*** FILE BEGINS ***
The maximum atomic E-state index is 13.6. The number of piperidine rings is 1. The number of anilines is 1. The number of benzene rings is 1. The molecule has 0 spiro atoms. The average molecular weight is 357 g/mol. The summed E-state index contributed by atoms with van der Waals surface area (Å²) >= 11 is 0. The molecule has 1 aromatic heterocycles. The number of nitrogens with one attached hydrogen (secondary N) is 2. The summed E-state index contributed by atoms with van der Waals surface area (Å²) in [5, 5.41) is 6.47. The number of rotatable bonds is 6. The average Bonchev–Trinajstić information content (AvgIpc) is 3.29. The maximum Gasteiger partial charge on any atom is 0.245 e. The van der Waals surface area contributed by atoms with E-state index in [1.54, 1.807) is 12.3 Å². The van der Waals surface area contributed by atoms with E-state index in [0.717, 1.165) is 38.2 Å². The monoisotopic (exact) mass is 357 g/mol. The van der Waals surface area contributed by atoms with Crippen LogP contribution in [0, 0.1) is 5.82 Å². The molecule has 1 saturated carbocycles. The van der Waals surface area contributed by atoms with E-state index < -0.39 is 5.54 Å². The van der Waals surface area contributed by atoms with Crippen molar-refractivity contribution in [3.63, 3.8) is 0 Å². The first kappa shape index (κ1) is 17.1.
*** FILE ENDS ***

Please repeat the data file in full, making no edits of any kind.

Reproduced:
The maximum atomic E-state index is 13.6. The number of piperidine rings is 1. The number of anilines is 1. The number of benzene rings is 1. The molecule has 0 spiro atoms. The average molecular weight is 357 g/mol. The summed E-state index contributed by atoms with van der Waals surface area (Å²) >= 11 is 0. The molecule has 1 aromatic heterocycles. The number of nitrogens with one attached hydrogen (secondary N) is 2. The summed E-state index contributed by atoms with van der Waals surface area (Å²) in [5, 5.41) is 6.47. The number of rotatable bonds is 6. The average Bonchev–Trinajstić information content (AvgIpc) is 3.29. The maximum Gasteiger partial charge on any atom is 0.245 e. The van der Waals surface area contributed by atoms with E-state index in [1.54, 1.807) is 12.3 Å². The van der Waals surface area contributed by atoms with E-state index in [0.717, 1.165) is 38.2 Å². The monoisotopic (exact) mass is 357 g/mol. The van der Waals surface area contributed by atoms with Crippen LogP contribution in [0, 0.1) is 5.82 Å². The molecule has 1 saturated carbocycles. The van der Waals surface area contributed by atoms with E-state index < -0.39 is 5.54 Å². The van der Waals surface area contributed by atoms with Crippen molar-refractivity contribution in [3.63, 3.8) is 0 Å². The first kappa shape index (κ1) is 17.1.